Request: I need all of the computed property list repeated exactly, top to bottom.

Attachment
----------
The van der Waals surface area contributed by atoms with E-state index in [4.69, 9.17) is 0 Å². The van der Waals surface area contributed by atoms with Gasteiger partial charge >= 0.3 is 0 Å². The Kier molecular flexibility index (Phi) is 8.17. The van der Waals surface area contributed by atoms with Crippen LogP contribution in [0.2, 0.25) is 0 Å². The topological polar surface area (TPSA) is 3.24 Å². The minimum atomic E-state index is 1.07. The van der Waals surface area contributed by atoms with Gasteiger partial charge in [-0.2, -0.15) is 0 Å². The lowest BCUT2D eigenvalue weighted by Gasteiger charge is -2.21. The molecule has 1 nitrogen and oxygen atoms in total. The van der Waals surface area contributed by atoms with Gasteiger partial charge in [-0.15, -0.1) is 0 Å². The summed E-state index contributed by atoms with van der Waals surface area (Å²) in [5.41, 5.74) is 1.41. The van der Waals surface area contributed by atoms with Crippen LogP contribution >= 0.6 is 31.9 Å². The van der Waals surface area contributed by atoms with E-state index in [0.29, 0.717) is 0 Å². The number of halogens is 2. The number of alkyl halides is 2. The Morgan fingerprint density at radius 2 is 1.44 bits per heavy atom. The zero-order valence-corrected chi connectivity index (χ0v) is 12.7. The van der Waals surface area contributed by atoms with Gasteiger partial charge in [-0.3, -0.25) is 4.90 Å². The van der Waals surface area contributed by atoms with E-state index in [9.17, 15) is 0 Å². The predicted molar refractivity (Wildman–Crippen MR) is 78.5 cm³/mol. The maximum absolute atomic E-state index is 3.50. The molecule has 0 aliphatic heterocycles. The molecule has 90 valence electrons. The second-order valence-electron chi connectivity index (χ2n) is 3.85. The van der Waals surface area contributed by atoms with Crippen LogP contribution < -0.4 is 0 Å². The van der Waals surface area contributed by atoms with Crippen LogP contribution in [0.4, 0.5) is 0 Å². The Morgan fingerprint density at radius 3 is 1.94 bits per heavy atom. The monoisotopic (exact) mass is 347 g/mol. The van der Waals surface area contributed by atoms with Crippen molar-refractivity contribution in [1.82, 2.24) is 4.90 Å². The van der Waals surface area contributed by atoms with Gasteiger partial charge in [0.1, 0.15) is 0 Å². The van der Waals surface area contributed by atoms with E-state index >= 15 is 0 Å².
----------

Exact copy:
The van der Waals surface area contributed by atoms with E-state index in [4.69, 9.17) is 0 Å². The van der Waals surface area contributed by atoms with Gasteiger partial charge >= 0.3 is 0 Å². The Kier molecular flexibility index (Phi) is 8.17. The van der Waals surface area contributed by atoms with Crippen LogP contribution in [0.2, 0.25) is 0 Å². The topological polar surface area (TPSA) is 3.24 Å². The minimum atomic E-state index is 1.07. The van der Waals surface area contributed by atoms with Gasteiger partial charge in [-0.2, -0.15) is 0 Å². The lowest BCUT2D eigenvalue weighted by Gasteiger charge is -2.21. The molecule has 1 nitrogen and oxygen atoms in total. The van der Waals surface area contributed by atoms with Gasteiger partial charge in [-0.15, -0.1) is 0 Å². The summed E-state index contributed by atoms with van der Waals surface area (Å²) in [5.41, 5.74) is 1.41. The van der Waals surface area contributed by atoms with Crippen LogP contribution >= 0.6 is 31.9 Å². The van der Waals surface area contributed by atoms with E-state index in [0.29, 0.717) is 0 Å². The number of halogens is 2. The number of alkyl halides is 2. The Morgan fingerprint density at radius 2 is 1.44 bits per heavy atom. The zero-order valence-corrected chi connectivity index (χ0v) is 12.7. The van der Waals surface area contributed by atoms with Gasteiger partial charge in [-0.3, -0.25) is 4.90 Å². The van der Waals surface area contributed by atoms with E-state index in [9.17, 15) is 0 Å². The predicted molar refractivity (Wildman–Crippen MR) is 78.5 cm³/mol. The maximum absolute atomic E-state index is 3.50. The molecule has 0 aliphatic heterocycles. The molecule has 90 valence electrons. The second-order valence-electron chi connectivity index (χ2n) is 3.85. The van der Waals surface area contributed by atoms with Crippen LogP contribution < -0.4 is 0 Å². The van der Waals surface area contributed by atoms with Crippen LogP contribution in [0.4, 0.5) is 0 Å². The Morgan fingerprint density at radius 3 is 1.94 bits per heavy atom. The monoisotopic (exact) mass is 347 g/mol. The van der Waals surface area contributed by atoms with Crippen molar-refractivity contribution in [1.82, 2.24) is 4.90 Å². The van der Waals surface area contributed by atoms with Gasteiger partial charge in [0.1, 0.15) is 0 Å². The van der Waals surface area contributed by atoms with E-state index >= 15 is 0 Å².